3 years ago

Abraham Palma wrote:Hi, Purity, may i ask, do you bury your pots?



No.  When I first started all that was available were Air Pots and Root Trainer Air pots.  I had a lot of trouble with them. With all the holes, they were drying out so fast I could hardly keep up with watering.  Then I found the Oxy pots on Amazon.  I don't know what it is, I can't see a real difference in how they are made but they don't dry out more than a normal pot and even if they are dry and you start watering them, the water doesn't run out the holes first. Really happy with them.  The two brands I was originally using, I had to wrap shade cloth around the outsides, then they worked fine.  With the Oxy's didn't have to do that.

What I do is I put each pot in one of those tubs you see at Home Depot - the ones with the yellow lids. I elevate them on the thin red bricks, then I keep the bottom filled with water up to the bricks.  It serves two purposes: humidity and it keeps the ants off the trees. We have a LOT of ants here in the desert....it was the only way I found that keeps them off the trees.  I feed my Great Pyrenees one of those little jars of baby food pork for her morning meal.  I've started using them for weighting down the branches I am espaliering.  I was tying the branches to the holes on the tubs but the ants just walk up the string.  So this works really nice. You can use a empty jar (hole drilled thru the lid so you can insert a wire/string) and then as they are trained you can gradually add water to the jars or add more jars.     I use the 7 gallon pot for normal trees/veggies and the 12 gallon for standard trees I have pruned into bushes.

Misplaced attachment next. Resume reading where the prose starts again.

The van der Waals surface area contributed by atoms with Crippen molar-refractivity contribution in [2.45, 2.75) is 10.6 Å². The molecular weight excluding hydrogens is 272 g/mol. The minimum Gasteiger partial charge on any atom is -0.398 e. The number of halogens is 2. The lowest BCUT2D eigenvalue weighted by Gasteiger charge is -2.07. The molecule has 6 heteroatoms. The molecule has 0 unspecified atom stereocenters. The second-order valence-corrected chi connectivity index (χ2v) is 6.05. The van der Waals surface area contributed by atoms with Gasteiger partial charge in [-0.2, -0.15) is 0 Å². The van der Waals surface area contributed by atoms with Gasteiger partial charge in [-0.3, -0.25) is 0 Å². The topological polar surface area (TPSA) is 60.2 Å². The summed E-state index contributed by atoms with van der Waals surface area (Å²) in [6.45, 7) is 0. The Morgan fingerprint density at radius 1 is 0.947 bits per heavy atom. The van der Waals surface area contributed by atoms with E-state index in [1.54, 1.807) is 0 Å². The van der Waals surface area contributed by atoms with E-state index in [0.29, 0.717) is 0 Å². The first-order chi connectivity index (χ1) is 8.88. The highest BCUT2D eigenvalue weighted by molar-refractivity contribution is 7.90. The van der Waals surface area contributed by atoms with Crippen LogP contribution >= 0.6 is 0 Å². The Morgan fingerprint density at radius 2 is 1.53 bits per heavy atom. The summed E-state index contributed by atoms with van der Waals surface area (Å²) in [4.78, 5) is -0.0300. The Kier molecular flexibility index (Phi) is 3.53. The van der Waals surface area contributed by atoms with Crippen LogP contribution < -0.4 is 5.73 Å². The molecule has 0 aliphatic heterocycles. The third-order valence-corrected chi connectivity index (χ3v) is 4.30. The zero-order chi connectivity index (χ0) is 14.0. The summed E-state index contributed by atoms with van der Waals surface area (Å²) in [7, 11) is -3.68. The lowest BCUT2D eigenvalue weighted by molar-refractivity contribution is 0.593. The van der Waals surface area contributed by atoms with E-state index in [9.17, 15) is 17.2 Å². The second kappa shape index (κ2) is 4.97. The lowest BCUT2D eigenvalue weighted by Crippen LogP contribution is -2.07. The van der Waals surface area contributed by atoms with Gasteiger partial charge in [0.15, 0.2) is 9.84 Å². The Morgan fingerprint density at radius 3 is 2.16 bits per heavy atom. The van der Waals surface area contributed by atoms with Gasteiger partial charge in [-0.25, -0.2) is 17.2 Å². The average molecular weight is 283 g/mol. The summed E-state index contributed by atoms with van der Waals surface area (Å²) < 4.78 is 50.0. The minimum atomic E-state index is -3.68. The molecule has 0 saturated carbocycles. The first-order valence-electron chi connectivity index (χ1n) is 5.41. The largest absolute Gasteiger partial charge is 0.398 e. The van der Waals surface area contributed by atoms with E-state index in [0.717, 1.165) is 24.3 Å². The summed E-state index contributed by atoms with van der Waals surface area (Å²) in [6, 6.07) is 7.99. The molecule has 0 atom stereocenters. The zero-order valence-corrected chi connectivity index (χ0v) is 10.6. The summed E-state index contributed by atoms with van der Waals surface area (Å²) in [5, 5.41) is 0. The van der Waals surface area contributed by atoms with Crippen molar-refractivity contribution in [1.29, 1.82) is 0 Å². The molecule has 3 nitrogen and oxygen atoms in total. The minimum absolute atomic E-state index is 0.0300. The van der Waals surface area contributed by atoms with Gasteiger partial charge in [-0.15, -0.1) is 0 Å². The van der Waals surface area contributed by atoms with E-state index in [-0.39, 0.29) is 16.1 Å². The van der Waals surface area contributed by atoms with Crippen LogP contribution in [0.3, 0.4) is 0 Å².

If you buy your perlite/coir/vermiculite in bulk and using the coir brick as a measurement - one brick coir, verm and perlite, you can fill 3 of the 7 gallon Oxy pots.     If you buried an Air Pot it would defeat the purpose of using one. The holes are there so that as the root contacts the hole it recoils from the air and instead of continuing to grow and encircling the pot, it puts out a new root instead. That is why you can keep fruit trees and such indefinitely in these pots. They will create thousands of tiny little hair roots which allows them to use the moisture and fertilizer more efficiently than a plant in the ground.  You can see that by looking at roots of trees you are putting in the ground - the roots are really thick so not as efficient.